the rabbit hole…

Posted on Tuesday 26 March 2013

There’s a thread here that deserves to be tied together. The topic is the Bereavement Exclusion that the DSM-5 Task Force removed from the diagnosis of Major Depressive Disorder [DSM-IV]:
    E. The symptoms are not better accounted for by Bereavement, i.e., after the loss of a loved one, the symptoms persist for longer than 2 months or are characterized by marked functional impairment, morbid preoccupation with worthlessness, suicidal ideation, psychotic symptoms, or psychomotor retardation.
It’s a peculiar deletion  because the stated clinical reason for removing it makes little sense – something like reminding clinicians that for some, Bereavement triggers a Major Depression. So why not just say that? Since when is a Diagnosis a post-it note reminder, as if we wouldn’t notice a Major Depression? Kenneth Kendler, speaking for the Task Force adds:
    … a broad range of evidence agreed to by both sides of this debate show s that there are little to no systematic differences between individuals who develop a major depression in response to bereavement and in response to other severe stressors… Either the grief exclusion criterion needs to be eliminated or extended so that no depression that arises in the setting of adversity would be diagnosable.
He’s referring to research by Jerome Wakefield et al from 2007:
Extending the bereavement exclusion for major depression to other losses: evidence from the National Comorbidity Survey.
by Wakefield JC, Schmitz MF, First MB, and Horwitz AV
Archives of General Psychiatry. 2007 64[4]:433-40.

CONTEXT: Symptoms of intense bereavement-related sadness may resemble those of major depressive disorder [MDD] but may not indicate a mental disorder. To avert false-positive diagnoses, DSM criteria for MDD exclude uncomplicated bereavement of brief duration and modest severity. However, the DSM does not similarly exempt depressive reactions to other losses, even when they are uncomplicated in duration and severity.
OBJECTIVE: To test the validity of the DSM exclusion of uncomplicated depressive symptoms only in response to bereavement but not in response to other losses.
DESIGN: Community-based epidemiological study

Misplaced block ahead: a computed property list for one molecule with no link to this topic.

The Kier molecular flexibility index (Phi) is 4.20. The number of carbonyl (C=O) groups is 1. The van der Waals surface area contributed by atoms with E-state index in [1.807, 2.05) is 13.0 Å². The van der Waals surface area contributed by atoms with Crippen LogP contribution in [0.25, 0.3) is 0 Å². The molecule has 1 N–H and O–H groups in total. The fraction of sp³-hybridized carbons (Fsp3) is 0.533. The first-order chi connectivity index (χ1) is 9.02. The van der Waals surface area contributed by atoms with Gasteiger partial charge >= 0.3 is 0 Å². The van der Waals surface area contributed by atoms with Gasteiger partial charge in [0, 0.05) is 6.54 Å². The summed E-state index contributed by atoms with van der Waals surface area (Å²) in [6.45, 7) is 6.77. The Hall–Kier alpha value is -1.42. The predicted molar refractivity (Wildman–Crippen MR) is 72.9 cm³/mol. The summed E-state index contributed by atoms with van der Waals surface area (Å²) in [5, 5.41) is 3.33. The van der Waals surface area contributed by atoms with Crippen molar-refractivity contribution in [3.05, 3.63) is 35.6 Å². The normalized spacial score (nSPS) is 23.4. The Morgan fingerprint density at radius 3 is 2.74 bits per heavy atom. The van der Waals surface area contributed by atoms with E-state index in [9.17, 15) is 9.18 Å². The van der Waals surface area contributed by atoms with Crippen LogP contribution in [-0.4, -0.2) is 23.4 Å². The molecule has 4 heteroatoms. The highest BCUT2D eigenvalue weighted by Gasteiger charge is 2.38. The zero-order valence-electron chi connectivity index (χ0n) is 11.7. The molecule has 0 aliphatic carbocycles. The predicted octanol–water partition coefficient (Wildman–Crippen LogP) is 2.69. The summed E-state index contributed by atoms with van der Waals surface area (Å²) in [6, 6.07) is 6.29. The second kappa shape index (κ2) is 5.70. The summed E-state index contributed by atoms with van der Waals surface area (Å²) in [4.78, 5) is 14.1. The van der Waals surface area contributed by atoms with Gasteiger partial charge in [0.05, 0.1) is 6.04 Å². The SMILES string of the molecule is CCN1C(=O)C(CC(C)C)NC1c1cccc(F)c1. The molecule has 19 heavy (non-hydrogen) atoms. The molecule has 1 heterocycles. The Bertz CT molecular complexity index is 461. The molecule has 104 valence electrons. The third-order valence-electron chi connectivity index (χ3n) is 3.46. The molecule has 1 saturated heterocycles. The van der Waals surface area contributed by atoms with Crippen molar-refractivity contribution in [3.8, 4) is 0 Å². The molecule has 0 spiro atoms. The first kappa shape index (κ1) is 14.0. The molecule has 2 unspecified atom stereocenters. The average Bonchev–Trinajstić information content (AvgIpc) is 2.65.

PARTICIPANTS: From the National Comorbidity Survey [NCS] of 8098 persons aged 15 to 54 years representative of the US population, we identified individuals who met MDD symptom criteria and whose MDD episodes were triggered by either bereavement [n = 157] or other loss [n = 710].
INTERVENTION: We divided the bereavement and other loss trigger groups into uncomplicated and complicated cases by applying the NCS algorithm for uncomplicated bereavement to the reactions to other losses. We then compared uncomplicated bereavement and uncomplicated reactions to other losses on a variety of disorder indicators and symptoms.
MAIN OUTCOME MEASURES: Nine disorder indicators, as follows: number of symptoms, melancholic depression, suicide attempt, duration of symptoms, interference with life, recurrence, and 3 service use variables.
RESULTS: Episodes of uncomplicated depression triggered by bereavement and by other loss have similar symptom profiles and are not significantly different for 8 of 9 disorder indicators. Moreover, uncomplicated reactions, whether triggered by bereavement or other loss, are significantly lower than complicated reactions on almost all disorder indicators
CONCLUSION: The NCS data do not support the validity of uniquely excluding uncomplicated bereavement but not uncomplicated reactions to other losses from MDD diagnosis.
however, Wakefield positioned himself on the other side of the debate:
After Removal from DSM-5, Why Clinicians Should Remember the Bereavement Exclusion
by Jerome C. Wakefield, PhD, DSW
Psychiatry Weekly. 8[4] February 18, 2013
[full text online]

After undergoing its first major overhaul in nearly 20 years, the fifth edition of the American Psychiatric Association’s Diagnostic and Statistical Manual of Mental Disorders (DSM-5) is slated for a May 2013 release. Of the many changes in DSM-5, one of the most controversial is the removal of the DSM-IV’s “bereavement exclusion” (BE) to major depressive disorder (MDD), which allows clinicians to defer making a clinical diagnosis of MDD when certain depressive symptoms occur within the context of recent bereavement and do not last more than 2 months. Under this exception, such an episode is classified as a “V-code,” signifying the absence of mental illness…